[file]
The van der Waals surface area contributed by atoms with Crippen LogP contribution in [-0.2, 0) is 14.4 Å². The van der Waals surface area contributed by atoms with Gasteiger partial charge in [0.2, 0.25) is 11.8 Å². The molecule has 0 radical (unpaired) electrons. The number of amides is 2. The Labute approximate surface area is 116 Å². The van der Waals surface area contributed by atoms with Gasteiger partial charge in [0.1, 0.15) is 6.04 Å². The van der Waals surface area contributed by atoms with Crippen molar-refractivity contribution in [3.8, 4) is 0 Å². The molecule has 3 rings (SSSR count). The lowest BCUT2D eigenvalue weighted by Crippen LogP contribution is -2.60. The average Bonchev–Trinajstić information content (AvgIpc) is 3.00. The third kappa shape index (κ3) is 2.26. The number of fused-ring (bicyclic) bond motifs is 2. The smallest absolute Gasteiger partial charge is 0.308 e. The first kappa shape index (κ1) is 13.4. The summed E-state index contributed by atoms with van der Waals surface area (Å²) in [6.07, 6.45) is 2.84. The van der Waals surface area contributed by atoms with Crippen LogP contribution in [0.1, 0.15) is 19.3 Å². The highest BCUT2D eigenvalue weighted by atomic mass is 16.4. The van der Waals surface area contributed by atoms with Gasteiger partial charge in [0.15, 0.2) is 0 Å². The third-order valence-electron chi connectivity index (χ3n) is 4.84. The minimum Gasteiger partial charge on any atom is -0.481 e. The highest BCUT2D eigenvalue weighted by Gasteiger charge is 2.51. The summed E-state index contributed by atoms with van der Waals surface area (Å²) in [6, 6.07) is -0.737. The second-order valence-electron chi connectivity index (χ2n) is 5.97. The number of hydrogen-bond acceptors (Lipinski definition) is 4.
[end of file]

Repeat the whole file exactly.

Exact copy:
The van der Waals surface area contributed by atoms with Crippen LogP contribution in [-0.2, 0) is 14.4 Å². The van der Waals surface area contributed by atoms with Gasteiger partial charge in [0.2, 0.25) is 11.8 Å². The molecule has 0 radical (unpaired) electrons. The number of amides is 2. The Labute approximate surface area is 116 Å². The van der Waals surface area contributed by atoms with Gasteiger partial charge in [0.1, 0.15) is 6.04 Å². The van der Waals surface area contributed by atoms with Crippen molar-refractivity contribution in [3.8, 4) is 0 Å². The molecule has 3 rings (SSSR count). The lowest BCUT2D eigenvalue weighted by Crippen LogP contribution is -2.60. The average Bonchev–Trinajstić information content (AvgIpc) is 3.00. The third kappa shape index (κ3) is 2.26. The number of fused-ring (bicyclic) bond motifs is 2. The smallest absolute Gasteiger partial charge is 0.308 e. The first kappa shape index (κ1) is 13.4. The summed E-state index contributed by atoms with van der Waals surface area (Å²) in [6.07, 6.45) is 2.84. The van der Waals surface area contributed by atoms with Crippen LogP contribution in [0.1, 0.15) is 19.3 Å². The highest BCUT2D eigenvalue weighted by atomic mass is 16.4. The van der Waals surface area contributed by atoms with Gasteiger partial charge in [0.15, 0.2) is 0 Å². The third-order valence-electron chi connectivity index (χ3n) is 4.84. The minimum Gasteiger partial charge on any atom is -0.481 e. The highest BCUT2D eigenvalue weighted by Gasteiger charge is 2.51. The summed E-state index contributed by atoms with van der Waals surface area (Å²) in [6, 6.07) is -0.737. The second-order valence-electron chi connectivity index (χ2n) is 5.97. The number of hydrogen-bond acceptors (Lipinski definition) is 4.